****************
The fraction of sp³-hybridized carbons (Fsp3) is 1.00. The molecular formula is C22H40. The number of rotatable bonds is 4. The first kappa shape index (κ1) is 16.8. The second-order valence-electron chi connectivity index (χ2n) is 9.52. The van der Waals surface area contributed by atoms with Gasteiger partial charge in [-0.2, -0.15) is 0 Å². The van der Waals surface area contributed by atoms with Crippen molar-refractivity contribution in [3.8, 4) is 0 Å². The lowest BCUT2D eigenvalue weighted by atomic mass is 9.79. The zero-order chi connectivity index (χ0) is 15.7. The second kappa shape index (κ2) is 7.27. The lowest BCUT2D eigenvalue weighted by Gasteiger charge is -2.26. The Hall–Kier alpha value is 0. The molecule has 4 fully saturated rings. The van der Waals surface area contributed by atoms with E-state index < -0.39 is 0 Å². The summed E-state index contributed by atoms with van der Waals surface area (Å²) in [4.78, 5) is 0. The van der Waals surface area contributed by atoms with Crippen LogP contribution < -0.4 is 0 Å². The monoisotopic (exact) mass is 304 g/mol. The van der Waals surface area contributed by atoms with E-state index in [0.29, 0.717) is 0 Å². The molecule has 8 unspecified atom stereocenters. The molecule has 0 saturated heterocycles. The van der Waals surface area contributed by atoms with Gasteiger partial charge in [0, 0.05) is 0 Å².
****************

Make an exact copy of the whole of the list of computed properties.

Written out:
The fraction of sp³-hybridized carbons (Fsp3) is 1.00. The molecular formula is C22H40. The number of rotatable bonds is 4. The first kappa shape index (κ1) is 16.8. The second-order valence-electron chi connectivity index (χ2n) is 9.52. The van der Waals surface area contributed by atoms with Gasteiger partial charge in [-0.2, -0.15) is 0 Å². The van der Waals surface area contributed by atoms with Crippen molar-refractivity contribution in [3.8, 4) is 0 Å². The lowest BCUT2D eigenvalue weighted by atomic mass is 9.79. The zero-order chi connectivity index (χ0) is 15.7. The second kappa shape index (κ2) is 7.27. The lowest BCUT2D eigenvalue weighted by Gasteiger charge is -2.26. The Hall–Kier alpha value is 0. The molecule has 4 fully saturated rings. The van der Waals surface area contributed by atoms with E-state index < -0.39 is 0 Å². The summed E-state index contributed by atoms with van der Waals surface area (Å²) in [4.78, 5) is 0. The van der Waals surface area contributed by atoms with Crippen LogP contribution < -0.4 is 0 Å². The monoisotopic (exact) mass is 304 g/mol. The van der Waals surface area contributed by atoms with E-state index in [0.29, 0.717) is 0 Å². The molecule has 8 unspecified atom stereocenters. The molecule has 0 saturated heterocycles. The van der Waals surface area contributed by atoms with Gasteiger partial charge in [0, 0.05) is 0 Å².